If you can't win an Oscar then gracing the cover of your school's magazine is surely the next best thing. Such is the source of an unlikely spat between Dom Joly and Christopher Nolan, whose new movie, Inception, comes out next week. At a panel debate with some fellow comics to launch the Sky Movies Comic Book season, Joly made an impassioned case for Nolan's Batman Begins as the best of all Batman movies. Just one caveat: he and Nolan both attended the prestigious Haileybury School in Hertfordshire. To Joly's chagrin, Nolan has replaced him as the school mag's favourite alumnus. "I'm gutted," he said. "I used to be the most famous from the school; they were always putting me on the front of the magazine. Not anymore." Joly's claims seem almost plausible until one consults Wikipedia: other Old Haileyburians include Prime Minister Clement Attlee and the incumbent minister of state responsible for policing and criminal justice, Nick Herbert.

John Walsh: Stop agreeing and start fighting

How do the Tories and Lib Dems get through every day without winding each other up?
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Burgundy, the River Rhone & Provence – MS Swiss Corona - seven nights from £999pp
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'I’ll tell you what I would not serve - lamb and potatoes': US ambassador hits out at stodgy British food served at diplomatic dinners

'I’ll tell you what I would not serve - lamb and potatoes'

US ambassador hits out at stodgy British food
Radio Times female powerlist: A 'revolution' in TV gender roles

A 'revolution' in TV gender roles

Inside the Radio Times female powerlist
Endgame: James Frey's literary treasure hunt

James Frey's literary treasure hunt

Riddling trilogy could net you $3m
Fitbit: Because the tingle feels so good

Fitbit: Because the tingle feels so good

What David Sedaris learnt about the world from his fitness tracker
Saudis risk new Muslim division with proposal to move Mohamed’s tomb

Saudis risk new Muslim division with proposal to move Mohamed’s tomb

Second-holiest site in Islam attracts millions of pilgrims each year
Alexander Fury: The designer names to look for at fashion week this season

The big names to look for this fashion week

This week, designers begin to show their spring 2015 collections in New York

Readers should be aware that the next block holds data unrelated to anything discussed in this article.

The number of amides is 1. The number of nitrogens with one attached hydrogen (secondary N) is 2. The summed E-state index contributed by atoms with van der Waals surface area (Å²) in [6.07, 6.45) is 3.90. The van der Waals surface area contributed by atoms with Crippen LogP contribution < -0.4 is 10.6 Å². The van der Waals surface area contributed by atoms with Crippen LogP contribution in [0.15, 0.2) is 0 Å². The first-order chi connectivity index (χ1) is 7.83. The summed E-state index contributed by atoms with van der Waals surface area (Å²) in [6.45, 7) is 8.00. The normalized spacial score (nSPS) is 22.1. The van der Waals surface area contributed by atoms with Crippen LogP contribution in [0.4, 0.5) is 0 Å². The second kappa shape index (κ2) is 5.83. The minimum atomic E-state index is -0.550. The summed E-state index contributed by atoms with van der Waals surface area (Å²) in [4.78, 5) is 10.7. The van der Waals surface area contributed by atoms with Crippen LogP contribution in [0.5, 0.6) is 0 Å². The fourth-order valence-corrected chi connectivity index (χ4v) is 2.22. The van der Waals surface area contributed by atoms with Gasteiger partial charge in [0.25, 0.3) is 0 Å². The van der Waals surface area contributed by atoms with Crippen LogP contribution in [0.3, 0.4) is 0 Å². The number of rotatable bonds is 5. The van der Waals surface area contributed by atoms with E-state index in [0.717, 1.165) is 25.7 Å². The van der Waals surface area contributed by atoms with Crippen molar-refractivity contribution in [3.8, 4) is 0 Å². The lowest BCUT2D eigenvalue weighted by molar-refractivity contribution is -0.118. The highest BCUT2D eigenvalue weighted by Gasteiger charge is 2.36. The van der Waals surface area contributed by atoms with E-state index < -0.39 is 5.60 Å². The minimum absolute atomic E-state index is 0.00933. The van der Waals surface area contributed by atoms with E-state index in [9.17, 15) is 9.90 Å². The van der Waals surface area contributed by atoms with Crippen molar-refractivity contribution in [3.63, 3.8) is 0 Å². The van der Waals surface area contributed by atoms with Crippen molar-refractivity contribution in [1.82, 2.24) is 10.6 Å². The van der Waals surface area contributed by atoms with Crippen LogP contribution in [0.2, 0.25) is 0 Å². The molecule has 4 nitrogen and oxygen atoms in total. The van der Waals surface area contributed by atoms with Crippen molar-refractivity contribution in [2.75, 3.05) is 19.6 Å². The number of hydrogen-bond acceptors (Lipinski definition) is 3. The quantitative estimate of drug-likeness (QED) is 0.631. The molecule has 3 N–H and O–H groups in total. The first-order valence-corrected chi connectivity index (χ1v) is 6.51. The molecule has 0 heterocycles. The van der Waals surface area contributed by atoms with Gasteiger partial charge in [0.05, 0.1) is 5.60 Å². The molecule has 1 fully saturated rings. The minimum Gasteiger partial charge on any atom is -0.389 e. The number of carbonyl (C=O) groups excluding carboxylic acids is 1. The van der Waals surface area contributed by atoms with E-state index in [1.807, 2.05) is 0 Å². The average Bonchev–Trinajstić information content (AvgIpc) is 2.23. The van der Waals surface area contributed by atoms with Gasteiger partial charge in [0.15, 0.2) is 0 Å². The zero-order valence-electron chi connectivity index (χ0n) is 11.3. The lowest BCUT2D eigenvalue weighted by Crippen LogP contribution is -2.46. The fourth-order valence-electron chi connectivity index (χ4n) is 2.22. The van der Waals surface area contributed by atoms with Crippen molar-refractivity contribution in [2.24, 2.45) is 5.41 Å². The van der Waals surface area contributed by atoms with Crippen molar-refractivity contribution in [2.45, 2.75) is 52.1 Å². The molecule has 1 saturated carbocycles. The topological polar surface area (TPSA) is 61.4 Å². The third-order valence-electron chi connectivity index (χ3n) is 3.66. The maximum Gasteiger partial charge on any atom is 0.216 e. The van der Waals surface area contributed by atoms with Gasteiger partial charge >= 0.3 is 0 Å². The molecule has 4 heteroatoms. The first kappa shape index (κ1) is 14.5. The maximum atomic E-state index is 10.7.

Will Self: 'I like Orwell's writing as much as the next talented mediocrity'

'I like Orwell's writing as much as the next talented mediocrity'

Will Self takes aim at Orwell's rules for writing plain English
Meet Afghanistan's middle-class paint-ballers

Meet Afghanistan's middle-class paint-ballers

Toy guns proving a popular diversion in a country flooded with the real thing
Al Pacino wows Venice

Al Pacino wows Venice

Ham among the brilliance as actor premieres two films at festival
Neil Lawson Baker interview: ‘I’ve gained so much from art. It’s only right to give something back’.

Neil Lawson Baker interview

‘I’ve gained so much from art. It’s only right to give something back’.
The other Mugabe who is lining up for the Zimbabwean presidency

The other Mugabe who is lining up for the Zimbabwean presidency

Wife of President Robert Mugabe appears to have her sights set on succeeding her husband
The model of a gadget launch: Cultivate an atmosphere of mystery and excitement to sell stuff people didn't realise they needed

The model for a gadget launch

Cultivate an atmosphere of mystery and excitement to sell stuff people didn't realise they needed
Alice Roberts: She's done pretty well, for a boffin without a beard

She's done pretty well, for a boffin without a beard

Alice Roberts talks about her new book on evolution - and why her early TV work drew flak from (mostly male) colleagues
Get well soon, Joan Rivers - an inspiration, whether she likes it or not

Get well soon, Joan Rivers

She is awful. But she's also wonderful, not in spite of but because of the fact she's forever saying appalling things, argues Ellen E Jones
Doctor Who Into the Dalek review: A classic sci-fi adventure with all the spectacle of a blockbuster

A fresh take on an old foe

Doctor Who Into the Dalek more than compensated for last week's nonsensical offering